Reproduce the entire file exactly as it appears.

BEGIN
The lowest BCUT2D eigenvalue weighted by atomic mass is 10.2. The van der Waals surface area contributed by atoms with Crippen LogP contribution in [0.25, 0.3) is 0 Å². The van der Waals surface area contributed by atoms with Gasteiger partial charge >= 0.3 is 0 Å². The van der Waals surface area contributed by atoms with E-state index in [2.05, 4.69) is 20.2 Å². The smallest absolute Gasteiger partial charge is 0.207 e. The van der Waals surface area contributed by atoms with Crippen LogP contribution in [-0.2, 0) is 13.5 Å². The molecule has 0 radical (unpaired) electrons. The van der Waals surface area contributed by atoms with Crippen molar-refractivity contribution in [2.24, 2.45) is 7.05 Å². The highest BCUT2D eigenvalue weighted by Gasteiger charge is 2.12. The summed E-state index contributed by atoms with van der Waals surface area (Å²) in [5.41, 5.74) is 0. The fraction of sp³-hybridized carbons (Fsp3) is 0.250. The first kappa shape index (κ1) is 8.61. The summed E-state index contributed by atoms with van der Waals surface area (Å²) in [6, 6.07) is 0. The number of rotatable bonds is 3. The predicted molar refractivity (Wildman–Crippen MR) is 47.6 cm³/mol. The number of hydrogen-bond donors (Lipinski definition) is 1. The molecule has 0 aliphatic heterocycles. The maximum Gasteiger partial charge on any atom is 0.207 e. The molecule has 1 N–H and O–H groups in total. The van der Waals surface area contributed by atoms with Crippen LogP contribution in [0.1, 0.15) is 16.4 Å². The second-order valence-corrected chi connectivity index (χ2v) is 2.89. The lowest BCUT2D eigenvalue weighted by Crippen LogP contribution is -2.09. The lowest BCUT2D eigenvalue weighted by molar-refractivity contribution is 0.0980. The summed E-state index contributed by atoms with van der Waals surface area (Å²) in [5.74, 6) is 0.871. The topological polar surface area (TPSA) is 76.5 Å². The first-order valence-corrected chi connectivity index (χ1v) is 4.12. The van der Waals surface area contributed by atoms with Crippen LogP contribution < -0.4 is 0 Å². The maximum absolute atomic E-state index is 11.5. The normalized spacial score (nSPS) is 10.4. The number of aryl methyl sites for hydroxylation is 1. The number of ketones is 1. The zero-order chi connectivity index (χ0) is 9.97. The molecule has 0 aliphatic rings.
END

The lowest BCUT2D eigenvalue weighted by atomic mass is 10.2. The van der Waals surface area contributed by atoms with Crippen LogP contribution in [0.25, 0.3) is 0 Å². The van der Waals surface area contributed by atoms with Gasteiger partial charge >= 0.3 is 0 Å². The van der Waals surface area contributed by atoms with E-state index in [2.05, 4.69) is 20.2 Å². The smallest absolute Gasteiger partial charge is 0.207 e. The van der Waals surface area contributed by atoms with Crippen LogP contribution in [-0.2, 0) is 13.5 Å². The molecule has 0 radical (unpaired) electrons. The van der Waals surface area contributed by atoms with Crippen molar-refractivity contribution in [2.24, 2.45) is 7.05 Å². The highest BCUT2D eigenvalue weighted by Gasteiger charge is 2.12. The summed E-state index contributed by atoms with van der Waals surface area (Å²) in [5.41, 5.74) is 0. The fraction of sp³-hybridized carbons (Fsp3) is 0.250. The first kappa shape index (κ1) is 8.61. The summed E-state index contributed by atoms with van der Waals surface area (Å²) in [6, 6.07) is 0. The number of rotatable bonds is 3. The predicted molar refractivity (Wildman–Crippen MR) is 47.6 cm³/mol. The number of hydrogen-bond donors (Lipinski definition) is 1. The molecule has 0 aliphatic heterocycles. The maximum Gasteiger partial charge on any atom is 0.207 e. The molecule has 1 N–H and O–H groups in total. The van der Waals surface area contributed by atoms with Crippen LogP contribution in [0.1, 0.15) is 16.4 Å². The second-order valence-corrected chi connectivity index (χ2v) is 2.89. The lowest BCUT2D eigenvalue weighted by Crippen LogP contribution is -2.09. The lowest BCUT2D eigenvalue weighted by molar-refractivity contribution is 0.0980. The summed E-state index contributed by atoms with van der Waals surface area (Å²) in [5.74, 6) is 0.871. The topological polar surface area (TPSA) is 76.5 Å². The first-order valence-corrected chi connectivity index (χ1v) is 4.12. The van der Waals surface area contributed by atoms with Crippen LogP contribution < -0.4 is 0 Å². The maximum absolute atomic E-state index is 11.5. The normalized spacial score (nSPS) is 10.4. The number of aryl methyl sites for hydroxylation is 1. The number of ketones is 1. The zero-order chi connectivity index (χ0) is 9.97. The molecule has 0 aliphatic rings.